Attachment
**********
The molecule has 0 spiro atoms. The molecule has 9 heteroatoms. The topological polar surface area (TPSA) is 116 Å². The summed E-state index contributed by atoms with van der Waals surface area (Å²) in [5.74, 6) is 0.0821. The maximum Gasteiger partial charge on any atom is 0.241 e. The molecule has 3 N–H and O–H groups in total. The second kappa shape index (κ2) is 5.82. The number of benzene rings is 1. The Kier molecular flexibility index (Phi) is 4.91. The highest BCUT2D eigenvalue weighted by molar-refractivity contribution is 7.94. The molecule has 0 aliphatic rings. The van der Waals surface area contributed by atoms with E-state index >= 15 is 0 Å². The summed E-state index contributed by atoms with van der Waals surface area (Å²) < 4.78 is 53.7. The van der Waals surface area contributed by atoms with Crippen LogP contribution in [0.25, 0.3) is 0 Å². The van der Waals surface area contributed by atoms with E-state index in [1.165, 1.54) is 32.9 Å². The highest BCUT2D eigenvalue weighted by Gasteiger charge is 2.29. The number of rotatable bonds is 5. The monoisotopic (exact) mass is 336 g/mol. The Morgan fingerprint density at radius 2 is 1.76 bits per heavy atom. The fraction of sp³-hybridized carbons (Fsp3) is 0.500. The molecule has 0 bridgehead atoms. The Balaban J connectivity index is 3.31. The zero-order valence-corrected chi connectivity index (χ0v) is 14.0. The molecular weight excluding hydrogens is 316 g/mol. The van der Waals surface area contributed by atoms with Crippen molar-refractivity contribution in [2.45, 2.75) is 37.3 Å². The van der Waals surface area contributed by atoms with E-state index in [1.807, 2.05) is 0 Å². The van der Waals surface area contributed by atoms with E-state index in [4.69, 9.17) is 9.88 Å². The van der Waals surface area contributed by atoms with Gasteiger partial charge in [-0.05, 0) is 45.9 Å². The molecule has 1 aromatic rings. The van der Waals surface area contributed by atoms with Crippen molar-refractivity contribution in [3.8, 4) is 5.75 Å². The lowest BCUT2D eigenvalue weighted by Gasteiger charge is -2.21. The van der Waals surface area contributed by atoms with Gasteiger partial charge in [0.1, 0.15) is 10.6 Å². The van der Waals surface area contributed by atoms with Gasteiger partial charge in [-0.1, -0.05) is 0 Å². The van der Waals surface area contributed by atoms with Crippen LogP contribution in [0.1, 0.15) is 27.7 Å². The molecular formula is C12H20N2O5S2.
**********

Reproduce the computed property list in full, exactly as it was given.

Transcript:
The molecule has 0 spiro atoms. The molecule has 9 heteroatoms. The topological polar surface area (TPSA) is 116 Å². The summed E-state index contributed by atoms with van der Waals surface area (Å²) in [5.74, 6) is 0.0821. The maximum Gasteiger partial charge on any atom is 0.241 e. The molecule has 3 N–H and O–H groups in total. The second kappa shape index (κ2) is 5.82. The number of benzene rings is 1. The Kier molecular flexibility index (Phi) is 4.91. The highest BCUT2D eigenvalue weighted by molar-refractivity contribution is 7.94. The molecule has 0 aliphatic rings. The van der Waals surface area contributed by atoms with E-state index >= 15 is 0 Å². The summed E-state index contributed by atoms with van der Waals surface area (Å²) < 4.78 is 53.7. The van der Waals surface area contributed by atoms with Crippen LogP contribution in [0.25, 0.3) is 0 Å². The van der Waals surface area contributed by atoms with E-state index in [1.165, 1.54) is 32.9 Å². The highest BCUT2D eigenvalue weighted by Gasteiger charge is 2.29. The number of rotatable bonds is 5. The monoisotopic (exact) mass is 336 g/mol. The Morgan fingerprint density at radius 2 is 1.76 bits per heavy atom. The fraction of sp³-hybridized carbons (Fsp3) is 0.500. The molecule has 0 bridgehead atoms. The Balaban J connectivity index is 3.31. The zero-order valence-corrected chi connectivity index (χ0v) is 14.0. The molecular weight excluding hydrogens is 316 g/mol. The van der Waals surface area contributed by atoms with Crippen molar-refractivity contribution in [2.45, 2.75) is 37.3 Å². The van der Waals surface area contributed by atoms with E-state index in [1.807, 2.05) is 0 Å². The van der Waals surface area contributed by atoms with E-state index in [4.69, 9.17) is 9.88 Å². The van der Waals surface area contributed by atoms with Gasteiger partial charge in [-0.05, 0) is 45.9 Å². The molecule has 1 aromatic rings. The van der Waals surface area contributed by atoms with Crippen molar-refractivity contribution in [3.8, 4) is 5.75 Å². The lowest BCUT2D eigenvalue weighted by Gasteiger charge is -2.21. The van der Waals surface area contributed by atoms with Gasteiger partial charge in [0.1, 0.15) is 10.6 Å². The van der Waals surface area contributed by atoms with Gasteiger partial charge in [-0.1, -0.05) is 0 Å². The van der Waals surface area contributed by atoms with Crippen LogP contribution in [0.1, 0.15) is 27.7 Å². The molecular formula is C12H20N2O5S2.